The feedback has all been very interesting to read. The Garmin Panoptix appears to be a reasonable option as the 3D view looks as though it could be very useful. Has anyone had any experience at using the Garmin Panoptix for navigating in areas of coral reefs or other submerged obstructions? I note that Garmin essentially markets this product as a fish-finder and not as a navigation aid.
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Old 25-11-2015, 21:53   #27
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Re: Forward Looking Sonar

I work on the sea all over the world with poorly marked charts and no charts, I exercise a great deal of caution, especially in Alaska where some of the areas have not been charted since the 1964 Earthquake which changed a great deal of the bottom of the Alaskan waters and no corrections have been performed in some of those areas, the Prince William Sound area only got resounded by NOAA during the oil spill clean up in 1989, other more remote areas still haven't been upgraded. I don't make land fall in an unknown area at night if at all possible, and will stand off out to sea until daylight. I use "sonar" as a fish finding tool, and of course to help determine bottom contours etc... My unit cost in the neighborhood of 5k including transducers. Spending 20k for this tech. is not where I would spend my money, as I said, it is your boat, your party, run it as you will, that is why we are not all sailing on the same , kind of vessel in the same areas. I spent a great deal of time sailing around the South Pacific with nothing more than a 60'/60 fathom depth finder, but we sent a man up the mast to spot for coral heads etc... and managed to not bang into anything. Each to their own. By the by, I am not Cabin58.
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Old 25-11-2015, 22:39   #28
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Re: Forward Looking Sonar

C-58, the Probe unit that several of us are talking about has been available since th early 90's. I bought my first one in 1996, the second in 2003 when we bought this boat. They didn't cost 20 K$, but somewhere south of 2K$ (don't remember for sure).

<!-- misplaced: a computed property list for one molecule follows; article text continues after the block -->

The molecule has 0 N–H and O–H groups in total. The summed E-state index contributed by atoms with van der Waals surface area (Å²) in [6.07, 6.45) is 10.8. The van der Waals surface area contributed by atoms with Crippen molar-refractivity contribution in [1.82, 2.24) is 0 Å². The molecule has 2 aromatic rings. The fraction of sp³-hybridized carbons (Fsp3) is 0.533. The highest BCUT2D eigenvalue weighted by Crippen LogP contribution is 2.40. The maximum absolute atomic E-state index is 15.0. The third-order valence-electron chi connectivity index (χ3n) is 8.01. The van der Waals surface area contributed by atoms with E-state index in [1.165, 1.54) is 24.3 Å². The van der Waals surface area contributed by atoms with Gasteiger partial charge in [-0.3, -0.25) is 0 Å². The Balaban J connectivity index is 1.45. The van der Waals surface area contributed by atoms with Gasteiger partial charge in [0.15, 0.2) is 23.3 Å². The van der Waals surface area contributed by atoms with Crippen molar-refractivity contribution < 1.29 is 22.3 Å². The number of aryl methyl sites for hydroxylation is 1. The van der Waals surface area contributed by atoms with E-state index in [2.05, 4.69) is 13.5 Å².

We don't make landfall in unknown places in the dark either, but have used the probe to find suitable anchoring spots in familiar spots in the dark. We've hove to at sea to wait for dawn more than once, but being an aging couple, don't have a man to send up the mast very often. Did do that on our previous boat where I had steps to the first spreaders... very useful in coral waters as you say, but I was a couple of decades younger then!

But all this rhetoric is really in response to your statement that buying any FLS was a waste of time and money. I don't agree, nor do many of the other folks who have actually used one in anger. You are right in "each to his own"... but that does not really give you the right to disparage our practices which have proven useful to us.

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Old 25-11-2015, 22:47   #29
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Re: Forward Looking Sonar

I was not intending to disparage you or anyone else. Nothing I posted here was pointed at anyone in particular, just general opinion. And since everyone knows that opinions are like noses, everyone has one and they all smell to varying degrees. Sorry that you took it to be a personal attack, that was not my intent.
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Old 25-11-2015, 23:13   #30
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Re: Forward Looking Sonar

You're forgiven captain58 as yours seemed to be the only nose out of joint!